HURON-KINLOSS – Council has approved the tender of Birnam Excavating Ltd. In the amount of $528,488 plus tax for the Bruce Municipal Drain phase one. This was the lowest of two bids, and is slightly below the engineer’s estimate of $543,880 plus tax.
The approval is subject to there being no design appeals. As was explained to council, there are two possibilities for appeals – design and assessment. An assessment appeal may not stop the project but a design appeal would. The last date to appeal the engineer’s design is Aug. 30.
Assuming the project goes ahead, the proposed start date is Nov. 1, with completion by the end of this year.
The provisional bylaw came before council later in the Aug. 16 meeting.
Ice to go in early
Not everyone is displeased that the Ripley-Huron Agricultural Society won’t be requiring the arena floor for fall fair purposes this year, due to COVID-19.
Mike Fair, community services, reported to council that various groups – Huron Bruce Minor Hockey, Ripley Figure Skating, Ripley Wolves Senior A team and the Bruce County Kings have been asking about the possibility of ice going in early at the arena. Some have confirmed bookings. The expected ice usage will exceed 40 hours per week, with accompanying revenue.
The anticipated start date for ice rentals in Ripley is Sept. 13.
Staff have been in discussion with the Lucknow and District Sports Centre staff. Ice rentals in Lucknow will start Sept. 27, the date the Huron Bruce Minor Hockey regular schedule begins.
Golf car pilot project begins
Council has authorized the Golf Car Pilot Project to begin on Sept. 7.
“A lot of hard work has gone into this,” commented Mayor Mitch Twolan.
On Aug. 9, council approved participation in the Golf Car Pilot Project in Huron-Kinloss and Pelee Island. There is a $50 annual registration fee.
Residents interested in learning more about or participating in the pilot project should note there will be a dedicated webpage on the township’s website. The page will include social media posts, newsletters and communications. Public comment forms will be available on the page to allow feedback on the pilot.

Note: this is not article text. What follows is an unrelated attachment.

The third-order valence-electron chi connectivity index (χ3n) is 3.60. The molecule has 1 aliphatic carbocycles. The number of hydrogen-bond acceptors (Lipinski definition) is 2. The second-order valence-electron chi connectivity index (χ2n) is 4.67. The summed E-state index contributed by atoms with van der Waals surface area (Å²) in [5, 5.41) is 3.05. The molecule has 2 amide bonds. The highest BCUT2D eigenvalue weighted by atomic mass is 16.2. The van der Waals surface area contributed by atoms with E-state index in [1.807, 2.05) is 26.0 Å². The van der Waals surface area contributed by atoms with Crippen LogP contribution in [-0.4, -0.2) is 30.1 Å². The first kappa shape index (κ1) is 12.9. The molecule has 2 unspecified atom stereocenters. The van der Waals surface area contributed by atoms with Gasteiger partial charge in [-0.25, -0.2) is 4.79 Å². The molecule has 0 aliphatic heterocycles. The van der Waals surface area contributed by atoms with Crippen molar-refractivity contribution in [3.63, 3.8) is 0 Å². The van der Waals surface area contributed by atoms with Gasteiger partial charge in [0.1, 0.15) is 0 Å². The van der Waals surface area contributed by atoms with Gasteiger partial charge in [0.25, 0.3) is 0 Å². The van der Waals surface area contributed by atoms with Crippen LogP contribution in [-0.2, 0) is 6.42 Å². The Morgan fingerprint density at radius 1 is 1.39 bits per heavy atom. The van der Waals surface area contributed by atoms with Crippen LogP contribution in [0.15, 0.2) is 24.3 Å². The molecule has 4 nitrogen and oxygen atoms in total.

All Highway Traffic Act rules of the road apply to golf carts participating in the pilot program. Federal penalties for impaired driving also apply.
Discussion continues on feral cat issue
The issue of feeding feral cats was up for discussion once again at the Aug. 16 council meeting.
On June 21, staff was directed to bring forward a report on ways to “control the feeding and gathering of stray cats on an individual’s property” in the Point Clark area following nuisance complaints.
A proposed bylaw prohibiting the feeding of wildlife and feral animals (with accompanying fines) was discussed Aug. 4 during the meeting of the committee of the whole, and the appropriate bylaw was brought forward at the Aug. 16 council meeting.
A letter was received and discussed at the Aug. 16 meeting stating that the cats in question were neither wildlife nor feral. The writers of the letter suggested the solution would be a bylaw to control cats from running freely off the property, similar to Hanover’s cat registration system.
The staff report indicated cat registration to control the problem of cats running at large has come before council a number of times, “and was not an avenue that they wanted to pursue.” After checking with other municipalities, it was determined the best way to control the situation was a “bylaw prohibiting food from being left outdoors that may attract wildlife or potentially dangerous animals.”
The Hanover bylaw involves cat registration but says nothing about feeding multiple cats outdoors. The purpose of the registration is to return cats running at large to their owners.
Coun. Lillian Abbott summed up the opinions of several councillors, saying, “If people would stop feeding them, they’ll go away.”
The bylaw is meant to inform people what the rules are, said Matt Farrell, building and planning manager.
Pauline Kerr, Local Journalism Initiative Reporter, Wingham Advance Times